To survive a motion to dismiss, a complaint must contain enough facts to state a claim to relief that is plausible on its face. Bell Atl. Corp. v. Twombly, 127 S. Ct. 1955, 1974 (2007). Although a complaint need not contain detailed factual allegations, it must contain facts with enough specificity to raise a right to relief above the speculative level. Id. at 196465. This standard calls for enough fact[s] to raise a reasonable expectation that discovery will reveal evidence of [the claim]. Id. at 1965.
II. Standing to Compel Arbitration
Section 301(a) of the LMRA grants a district court jurisdiction to compel arbitration under a collective bargaining agreement. 29 U.S.C. 185(a). A petitioner who seeks a motion to compel arbitration must have standing to pursue such relief. To have standing under Article III of the Constitution, a plaintiff must allege (1) a concrete injury in fact, (2) that is fairly traceable to the challenged action, and (3) that is likely to be redressed by the relief sought. See Lujan v. Defenders of Wildlife, 504 U.S. 555, 560-61 (1992).
Frontier asserts that the Unions claim fails because the Union has not established that it has standing to represent the affected retirees at arbitration and, therefore, the Court lacks subject matter jurisdiction over the dispute.1 In particular, Frontier argues that the Union does do not have standing to arbitrate disputes pertaining to retiree benefits without the consent of the affected retirees.2 Frontier argues that retirees are not employees under the NLRA and that permitting a union to pursue the rights of retirees without consent would result in duplicative litigation and inconsistent outcomes.
1 Frontier originally asserted that the Unions Complaint fails because the Complaint does not allege facts sufficient to demonstrate that the underlying grievance is arbitrable. Frontier has since conceded that this case involves a substantively arbitrable dispute and that the standing issue is the sole issue before the Court.
2 Undisputedly, the Union did not obtain the consent of the retirees who may be affected by the underlying grievance.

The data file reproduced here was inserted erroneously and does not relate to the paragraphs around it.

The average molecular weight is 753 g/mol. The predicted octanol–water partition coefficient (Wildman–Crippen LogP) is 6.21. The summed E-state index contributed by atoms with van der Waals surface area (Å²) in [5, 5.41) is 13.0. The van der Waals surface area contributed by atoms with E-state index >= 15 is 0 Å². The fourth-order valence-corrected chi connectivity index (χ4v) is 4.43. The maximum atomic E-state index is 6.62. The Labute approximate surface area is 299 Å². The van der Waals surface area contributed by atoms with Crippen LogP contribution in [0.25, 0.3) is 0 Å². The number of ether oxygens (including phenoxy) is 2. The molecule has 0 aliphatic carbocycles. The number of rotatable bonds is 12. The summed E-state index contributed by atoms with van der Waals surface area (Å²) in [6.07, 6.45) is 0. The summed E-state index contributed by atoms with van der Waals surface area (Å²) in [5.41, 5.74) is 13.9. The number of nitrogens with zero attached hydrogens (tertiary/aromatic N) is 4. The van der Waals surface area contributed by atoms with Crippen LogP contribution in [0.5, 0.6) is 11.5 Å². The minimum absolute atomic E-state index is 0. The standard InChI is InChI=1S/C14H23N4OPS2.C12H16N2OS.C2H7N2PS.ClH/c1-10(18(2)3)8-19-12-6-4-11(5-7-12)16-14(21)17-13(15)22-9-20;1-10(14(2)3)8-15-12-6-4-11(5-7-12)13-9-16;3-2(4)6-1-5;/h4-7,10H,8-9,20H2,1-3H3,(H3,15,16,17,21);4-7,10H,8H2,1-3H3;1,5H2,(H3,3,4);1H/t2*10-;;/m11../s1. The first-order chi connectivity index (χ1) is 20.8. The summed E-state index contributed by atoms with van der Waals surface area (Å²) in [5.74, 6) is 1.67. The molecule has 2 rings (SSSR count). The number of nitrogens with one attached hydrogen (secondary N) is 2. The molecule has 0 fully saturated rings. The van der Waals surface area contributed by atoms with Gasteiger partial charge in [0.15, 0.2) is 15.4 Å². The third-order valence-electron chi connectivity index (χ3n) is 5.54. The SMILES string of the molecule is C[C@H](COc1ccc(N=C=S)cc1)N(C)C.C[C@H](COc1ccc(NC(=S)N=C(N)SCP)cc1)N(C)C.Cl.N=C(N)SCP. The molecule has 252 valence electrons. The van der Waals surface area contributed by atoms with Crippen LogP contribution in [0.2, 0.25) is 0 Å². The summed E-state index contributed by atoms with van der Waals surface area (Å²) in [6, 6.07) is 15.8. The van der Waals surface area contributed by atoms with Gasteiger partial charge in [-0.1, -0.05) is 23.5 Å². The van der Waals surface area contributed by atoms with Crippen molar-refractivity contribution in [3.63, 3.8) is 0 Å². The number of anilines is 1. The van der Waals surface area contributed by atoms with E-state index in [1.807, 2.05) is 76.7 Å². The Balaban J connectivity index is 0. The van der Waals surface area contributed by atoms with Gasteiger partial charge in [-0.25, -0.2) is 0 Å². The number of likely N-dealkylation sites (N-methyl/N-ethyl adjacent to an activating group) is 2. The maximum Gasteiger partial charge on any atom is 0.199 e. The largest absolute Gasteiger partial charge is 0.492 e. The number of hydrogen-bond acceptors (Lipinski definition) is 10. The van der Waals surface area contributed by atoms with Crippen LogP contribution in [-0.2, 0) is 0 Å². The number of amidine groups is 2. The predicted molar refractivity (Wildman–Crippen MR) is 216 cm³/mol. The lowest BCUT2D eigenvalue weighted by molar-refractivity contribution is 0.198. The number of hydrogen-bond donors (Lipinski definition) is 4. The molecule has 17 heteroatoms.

Frontier points out that the Supreme Court of the United States has held that retired workers are not employees within the meaning of the NLRA and that a union cannot serve as the exclusive bargaining representative of retirees. See Allied Chem. & Alkali Workers, Local Union No. 1. v. Pittsburgh Plate Glass Co., 404 U.S. 157, 172, 183-88 (1971). See also Anderson v. Alpha Portland Indus., Inc., 752 F.2d 1293, 1296 (8th Cir. 1985). The issue before the Court, however, is whether the Union has standing to arbitrate grievances regarding retiree benefits that the Union bargained forand more specifically whether the Union must obtain retiree consent before arbitrating such a grievance. This issue has not been directly addressed by the Eighth Circuit Court of Appeals.
In support of its position, Frontier relies primarily on Crown Cork & Seal Co. v. International Association of Machinists & Aerospace Workers, 501 F.3d 912 (8th Cir. 2006), for the proposition that labor unions lack standing to arbitrate disputes pertaining to retiree benefits absent explicit consent of the affected retirees. In Crown Cork, the Eighth Circuit held that an employer had no duty to arbitrate retirees benefits grievances when those benefits did not vest prior to the expiration of the relevant collective bargaining agreements. 501 F.3d at 919. While the issue of retiree consent was raised by the district court, it was not appealed to the Eighth Circuit. See Crown Cork & Seal Co. v. Intl Assn of Machinists & Aerospace Workers, No. 8:03cv222, 2006 WL 2738948, at *9 (D. Neb. 2005) (The fact that the retirees are not included in the bargaining unit is of no consequence since the Union now has consent to proceed on their behalf.),
reversed by Crown Cork & Seal Co., 501 F.3d 912 (8th Cir. 2007). Therefore, the Eighth Circuit in Crown Cork never directly addressed the issue of retiree consent.
Other circuit decisions offer some guidance. The Third and the Ninth Circuits have permitted unions to arbitrate grievances regarding retiree benefits under current contracts. See United Steelworkers of Am., AFL-CIO v. Canron, Inc., 580 F.2d 77, 80-81 (3d Cir. 1978) (holding that union has standing to represent retirees in seeking arbitration under collective bargaining agreement) (Canron); United Steelworkers of Am. v. Ret. Income Plan for Hourly-Rated Employees of Asarco, Inc., 512 F.3d 555, 564 (9th Cir. 2008) (holding that retirees were not excluded from the relevant arbitration procedure) (Asarco). The issue of consent was not discussed in either Canron or Asarco. The Sixth Circuit, however, required a union to obtain consent of the retiree to arbitrate a retirees benefits. See Cleveland Elec. Illuminating Co. v. United Workers Union of Am., 440 F.3d 809, 818 (6th Cir. 2006).3